In 3Q2020, the Singapore economy grew by 9.2% on a q-o-q basis and all segments of the economy also grew q-o-q. The Ministry of Trade and Industry expects the Singapore economy to grow between 4% and 6% in 2021. Another report by the Asean+3 Macro- economic Research Office highlighted that Singapore is set for a strong recovery in 2021, expanding by 7%.

Possible stumbling blocks

As developers’ inventory of unsold units continues to decline on the back of prospects of a strong economic recovery, their confidence has also increased. Consequently, they are on the lookout for suitable opportunities to replenish their landbanks.
Source: Huttons Research, URA
However, the path is not without obstacles. For one, the additional buyer’s stamp duty (ABSD) increases the risks and costs to developers and buyers alike. As developers have to stump up a 5% non-remissible ABSD, this forces them to reassess their options and cherry-pick the choicest sites.
The ABSD also impedes the redevelopment of larger sites such as Mandarin Gardens and may slow down the rejuvenation of our ageing stock. Allowing the subdivision of such mega-sites into palatable sizes with different ABSD dates may be one option to encourage redevelopment while ensuring that the aim of revitalising the area is achieved.
Second, the supply of land has been severely reduced in the wake of the cooling measures on July 6, 2018. Supply of land from the government has been on the decline since 1H2018. Based on the announced Confirmed List for 2H2020, there are only 755 private residential dwelling units. This is the lowest level since 1H2016. If the land supply from this source is not increased, developers may have to rely on the en-bloc market which has been anaemic since July 6, 2018.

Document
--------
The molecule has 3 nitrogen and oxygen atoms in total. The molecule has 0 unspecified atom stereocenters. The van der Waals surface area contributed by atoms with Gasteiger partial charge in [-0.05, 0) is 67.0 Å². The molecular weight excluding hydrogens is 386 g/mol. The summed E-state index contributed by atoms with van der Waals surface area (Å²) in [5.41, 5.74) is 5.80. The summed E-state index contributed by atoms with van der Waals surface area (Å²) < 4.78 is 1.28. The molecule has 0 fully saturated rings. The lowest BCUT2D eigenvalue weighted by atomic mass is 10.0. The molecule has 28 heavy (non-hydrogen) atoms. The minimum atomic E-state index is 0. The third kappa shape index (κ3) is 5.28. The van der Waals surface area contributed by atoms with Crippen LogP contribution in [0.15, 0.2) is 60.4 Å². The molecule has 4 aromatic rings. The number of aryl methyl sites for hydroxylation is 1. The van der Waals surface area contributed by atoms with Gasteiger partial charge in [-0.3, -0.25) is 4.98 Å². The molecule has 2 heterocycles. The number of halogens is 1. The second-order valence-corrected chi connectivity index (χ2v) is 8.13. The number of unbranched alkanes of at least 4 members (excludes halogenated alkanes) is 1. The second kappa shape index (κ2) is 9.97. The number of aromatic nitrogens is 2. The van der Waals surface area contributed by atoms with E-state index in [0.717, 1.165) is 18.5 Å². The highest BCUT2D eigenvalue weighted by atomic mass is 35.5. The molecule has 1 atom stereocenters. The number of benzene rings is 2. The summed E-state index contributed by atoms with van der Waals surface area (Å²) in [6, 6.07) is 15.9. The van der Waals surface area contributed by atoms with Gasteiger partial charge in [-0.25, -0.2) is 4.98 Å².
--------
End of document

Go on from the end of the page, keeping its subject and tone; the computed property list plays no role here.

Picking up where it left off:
Source: Huttons Asia, URA
The last en-bloc cycle started in 2016. Next year — 2021 — marks the fifth year since the cycle started, and most, if not all, developers would have sold out their units. Examples of projects reaching the five-year ABSD timeline in 2021 include Grandeur Park Residences, Seaside Residences, Martin Modern, Le Quest, Parc Botannia, Harbourview Gardens, Margaret Ville, The Tre Ver, Jui Residences and 3 Cuscaden.
Of these, Le Quest, Parc Botannia, Harbourview Gardens and Margaret Ville are already 100% sold, well ahead of the ABSD timeline.
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More supply of land required

There could be up to 30 new launches (including executive condominiums) in 2021 and perhaps a handful of new launches in 2022.
If the supply of land from the GLS programme or the en-bloc market is not increased to meet the strong demand, simple economic theory points to rising land prices which is something that nobody desires.
With unsold, uncompleted stock running low and stronger economic growth in 2021, it is timely to consider increasing the land supply under the GLS programme to ensure that there is a steady supply of residential units to meet demand.
Lee Sze Teck is the director of research at Huttons Asia (Credit: Huttons Asia)